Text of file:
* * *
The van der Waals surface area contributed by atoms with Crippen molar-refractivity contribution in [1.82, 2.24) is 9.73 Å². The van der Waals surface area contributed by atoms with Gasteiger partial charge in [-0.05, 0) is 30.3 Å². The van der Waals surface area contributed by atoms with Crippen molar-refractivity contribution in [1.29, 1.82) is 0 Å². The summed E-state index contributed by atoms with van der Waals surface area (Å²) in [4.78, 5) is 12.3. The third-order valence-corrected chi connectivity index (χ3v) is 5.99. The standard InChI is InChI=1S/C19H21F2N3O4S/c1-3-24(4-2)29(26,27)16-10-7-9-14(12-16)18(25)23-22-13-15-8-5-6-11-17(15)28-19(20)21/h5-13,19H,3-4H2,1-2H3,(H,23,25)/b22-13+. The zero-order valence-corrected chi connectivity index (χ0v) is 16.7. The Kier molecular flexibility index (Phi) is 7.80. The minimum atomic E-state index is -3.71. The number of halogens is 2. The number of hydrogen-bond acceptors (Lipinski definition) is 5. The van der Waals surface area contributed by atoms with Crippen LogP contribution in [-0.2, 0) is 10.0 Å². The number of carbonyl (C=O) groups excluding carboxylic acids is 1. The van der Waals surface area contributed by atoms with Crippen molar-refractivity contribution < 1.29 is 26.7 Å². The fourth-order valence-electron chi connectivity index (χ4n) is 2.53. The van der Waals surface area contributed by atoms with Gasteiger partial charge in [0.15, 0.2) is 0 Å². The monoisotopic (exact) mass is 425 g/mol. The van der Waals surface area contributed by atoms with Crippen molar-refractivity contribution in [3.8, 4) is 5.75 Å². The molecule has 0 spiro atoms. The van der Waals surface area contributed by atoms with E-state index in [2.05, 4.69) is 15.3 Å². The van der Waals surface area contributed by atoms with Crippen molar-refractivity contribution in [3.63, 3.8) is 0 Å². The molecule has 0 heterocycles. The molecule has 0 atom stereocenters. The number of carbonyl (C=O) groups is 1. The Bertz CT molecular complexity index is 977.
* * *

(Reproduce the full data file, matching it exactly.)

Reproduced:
The van der Waals surface area contributed by atoms with Crippen molar-refractivity contribution in [1.82, 2.24) is 9.73 Å². The van der Waals surface area contributed by atoms with Gasteiger partial charge in [-0.05, 0) is 30.3 Å². The van der Waals surface area contributed by atoms with Crippen molar-refractivity contribution in [1.29, 1.82) is 0 Å². The summed E-state index contributed by atoms with van der Waals surface area (Å²) in [4.78, 5) is 12.3. The third-order valence-corrected chi connectivity index (χ3v) is 5.99. The standard InChI is InChI=1S/C19H21F2N3O4S/c1-3-24(4-2)29(26,27)16-10-7-9-14(12-16)18(25)23-22-13-15-8-5-6-11-17(15)28-19(20)21/h5-13,19H,3-4H2,1-2H3,(H,23,25)/b22-13+. The zero-order valence-corrected chi connectivity index (χ0v) is 16.7. The Kier molecular flexibility index (Phi) is 7.80. The minimum atomic E-state index is -3.71. The number of halogens is 2. The number of hydrogen-bond acceptors (Lipinski definition) is 5. The van der Waals surface area contributed by atoms with Crippen LogP contribution in [-0.2, 0) is 10.0 Å². The number of carbonyl (C=O) groups excluding carboxylic acids is 1. The van der Waals surface area contributed by atoms with Crippen molar-refractivity contribution < 1.29 is 26.7 Å². The fourth-order valence-electron chi connectivity index (χ4n) is 2.53. The van der Waals surface area contributed by atoms with Gasteiger partial charge in [0.15, 0.2) is 0 Å². The monoisotopic (exact) mass is 425 g/mol. The van der Waals surface area contributed by atoms with Crippen molar-refractivity contribution in [3.8, 4) is 5.75 Å². The molecule has 0 spiro atoms. The van der Waals surface area contributed by atoms with E-state index in [2.05, 4.69) is 15.3 Å². The van der Waals surface area contributed by atoms with Crippen molar-refractivity contribution in [3.63, 3.8) is 0 Å². The molecule has 0 heterocycles. The molecule has 0 atom stereocenters. The number of carbonyl (C=O) groups is 1. The Bertz CT molecular complexity index is 977.